ClexaCon, the annual convention dedicated to improving the portrayal of LGBTQ women in media, hosted almost one hundred panels over a three day period. Artists, writers, actors, producers, and their fans gathered in Las Vegas the first weekend in April to talk about stories made in our own image. For those of us who couldn’t attend this year, Tagg presents a sampling brought to you in a four-part Panel Highlights series.
“The Responsibility of Media Makers” panel was a follow-up discussion from the previous year’s “Ethics and Storytelling” panel. Gretchen Ellis (Managing Editor, Fandomentals) moderated, with Dr. Elizabeth Bridges (professor, Rhodes College), Maya Reddy (professional golfer), and Bridget Liszewski (Editor-In-Chief, TV Junkies) as panelists.
As we are well aware, representation of LGBTQ women is not always done responsibly on film or in writing. Ellis opened the panel on that point, bringing up that the impact of a piece of work is more important than its intent, because all we have to interpret a piece of media is the media itself. We do not have the benefit of the author’s intent. If the impact of a movie or novel is that the LGBTQ community feels ignored or dispensable, then that is more telling–and more powerful–than representation for its own sake. Ellis commented, “Those are the kinds of things that send a message, that our stories aren’t worthy.”
Reddy agreed on this point, and turned to how media makers can create more honest content. “The information on queerness for women isn’t very accessible [outside the community]… so how do we make it more accessible for showrunners who aren’t queer women?” If writers are looking for examples of cis gay men’s culture, they can look to the both Queer Eye shows, or to Queer as Folk. For women in the LGBTQ community however, content creators do not have as many samples to choose from.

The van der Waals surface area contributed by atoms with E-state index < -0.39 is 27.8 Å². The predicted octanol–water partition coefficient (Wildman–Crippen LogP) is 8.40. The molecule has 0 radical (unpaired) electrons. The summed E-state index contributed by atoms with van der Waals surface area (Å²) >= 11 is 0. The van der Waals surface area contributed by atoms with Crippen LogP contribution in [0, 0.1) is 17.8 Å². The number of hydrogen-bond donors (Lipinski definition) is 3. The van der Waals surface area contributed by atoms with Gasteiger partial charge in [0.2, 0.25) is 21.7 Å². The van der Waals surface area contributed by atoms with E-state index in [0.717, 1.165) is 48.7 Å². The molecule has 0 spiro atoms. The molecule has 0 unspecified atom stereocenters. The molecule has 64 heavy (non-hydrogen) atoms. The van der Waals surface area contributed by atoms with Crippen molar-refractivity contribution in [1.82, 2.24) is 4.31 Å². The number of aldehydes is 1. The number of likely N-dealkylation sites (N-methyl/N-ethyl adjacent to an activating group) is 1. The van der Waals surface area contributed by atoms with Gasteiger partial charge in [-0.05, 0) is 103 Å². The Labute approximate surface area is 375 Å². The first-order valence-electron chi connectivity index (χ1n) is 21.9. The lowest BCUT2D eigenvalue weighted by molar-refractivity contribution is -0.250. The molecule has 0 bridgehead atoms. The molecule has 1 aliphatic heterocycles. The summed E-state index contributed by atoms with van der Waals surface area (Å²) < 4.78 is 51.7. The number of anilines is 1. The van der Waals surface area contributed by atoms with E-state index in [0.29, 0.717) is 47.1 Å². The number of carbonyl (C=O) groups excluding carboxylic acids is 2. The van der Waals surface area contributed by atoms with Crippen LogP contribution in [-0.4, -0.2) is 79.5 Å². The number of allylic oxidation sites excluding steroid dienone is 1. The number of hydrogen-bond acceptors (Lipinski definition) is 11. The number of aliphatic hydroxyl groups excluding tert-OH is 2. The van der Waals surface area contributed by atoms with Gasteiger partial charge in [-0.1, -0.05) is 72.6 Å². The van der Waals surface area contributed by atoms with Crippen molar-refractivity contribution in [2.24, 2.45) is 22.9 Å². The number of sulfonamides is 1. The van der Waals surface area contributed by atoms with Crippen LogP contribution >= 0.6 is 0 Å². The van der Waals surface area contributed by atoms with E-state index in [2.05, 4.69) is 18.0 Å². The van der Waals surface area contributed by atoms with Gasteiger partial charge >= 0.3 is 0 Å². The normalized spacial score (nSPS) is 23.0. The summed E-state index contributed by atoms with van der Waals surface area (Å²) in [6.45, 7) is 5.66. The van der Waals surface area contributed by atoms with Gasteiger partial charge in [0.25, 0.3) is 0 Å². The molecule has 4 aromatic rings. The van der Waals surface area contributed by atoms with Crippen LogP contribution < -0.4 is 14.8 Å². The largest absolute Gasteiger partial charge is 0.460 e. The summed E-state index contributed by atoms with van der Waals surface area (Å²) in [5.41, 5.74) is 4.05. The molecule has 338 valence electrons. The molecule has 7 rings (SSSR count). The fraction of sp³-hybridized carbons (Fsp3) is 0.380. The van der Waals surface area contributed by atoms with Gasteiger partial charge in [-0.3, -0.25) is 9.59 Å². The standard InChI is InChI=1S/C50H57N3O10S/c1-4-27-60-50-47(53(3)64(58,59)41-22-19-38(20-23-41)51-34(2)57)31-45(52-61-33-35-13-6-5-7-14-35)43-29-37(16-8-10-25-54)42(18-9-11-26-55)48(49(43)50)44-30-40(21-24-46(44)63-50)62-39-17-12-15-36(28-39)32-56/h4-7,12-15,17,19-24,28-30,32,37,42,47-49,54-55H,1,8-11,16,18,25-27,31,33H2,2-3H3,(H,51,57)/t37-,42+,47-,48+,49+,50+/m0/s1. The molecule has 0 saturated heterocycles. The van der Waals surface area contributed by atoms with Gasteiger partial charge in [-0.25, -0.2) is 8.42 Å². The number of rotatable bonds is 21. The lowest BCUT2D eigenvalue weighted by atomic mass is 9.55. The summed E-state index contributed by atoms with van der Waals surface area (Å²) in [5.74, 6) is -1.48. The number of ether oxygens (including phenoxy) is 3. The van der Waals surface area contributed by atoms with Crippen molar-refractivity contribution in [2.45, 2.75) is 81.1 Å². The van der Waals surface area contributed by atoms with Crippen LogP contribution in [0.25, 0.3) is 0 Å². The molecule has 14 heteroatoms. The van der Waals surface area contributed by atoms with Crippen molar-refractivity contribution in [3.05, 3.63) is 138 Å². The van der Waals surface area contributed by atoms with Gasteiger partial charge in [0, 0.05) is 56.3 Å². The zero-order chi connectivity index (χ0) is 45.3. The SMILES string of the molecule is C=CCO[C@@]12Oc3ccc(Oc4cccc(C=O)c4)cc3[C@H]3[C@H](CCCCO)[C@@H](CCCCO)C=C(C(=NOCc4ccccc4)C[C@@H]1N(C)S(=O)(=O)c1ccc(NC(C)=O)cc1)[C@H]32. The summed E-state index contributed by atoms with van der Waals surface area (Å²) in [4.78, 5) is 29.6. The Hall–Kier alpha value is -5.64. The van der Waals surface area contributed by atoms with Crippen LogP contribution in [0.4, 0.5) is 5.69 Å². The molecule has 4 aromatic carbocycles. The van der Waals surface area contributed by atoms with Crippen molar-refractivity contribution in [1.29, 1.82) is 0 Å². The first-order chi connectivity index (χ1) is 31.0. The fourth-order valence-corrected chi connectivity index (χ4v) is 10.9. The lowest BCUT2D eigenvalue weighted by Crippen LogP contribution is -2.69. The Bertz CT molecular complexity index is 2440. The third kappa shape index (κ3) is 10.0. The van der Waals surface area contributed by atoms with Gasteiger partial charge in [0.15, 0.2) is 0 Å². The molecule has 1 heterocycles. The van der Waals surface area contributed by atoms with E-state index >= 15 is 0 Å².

One of the ways that we can make our own culture more accessible is to write, direct, and produce our own material. We must tell our own stories, and we must be allowed to tell them across the board. Bringing in diverse voices to a writer’s room for a TV show can flesh out characters that might otherwise exist as harmful or tired tropes. Liszewski jumped in, adding that to assume, “‘Well the fans are aware that this character was queer’ doesn’t take the place of actual representation.”
So what does responsibility look like in media? “Normalization,” argued Ellis. “You can’t write a stereotype. You tell a person’s story.”
Each of the panelists peppered all of their points with examples of queer women’s sexuality handled well, including: Wynonna Earp, Fresh Off the Boat, One Day at a Time, Black Lightning, and Steven Universe.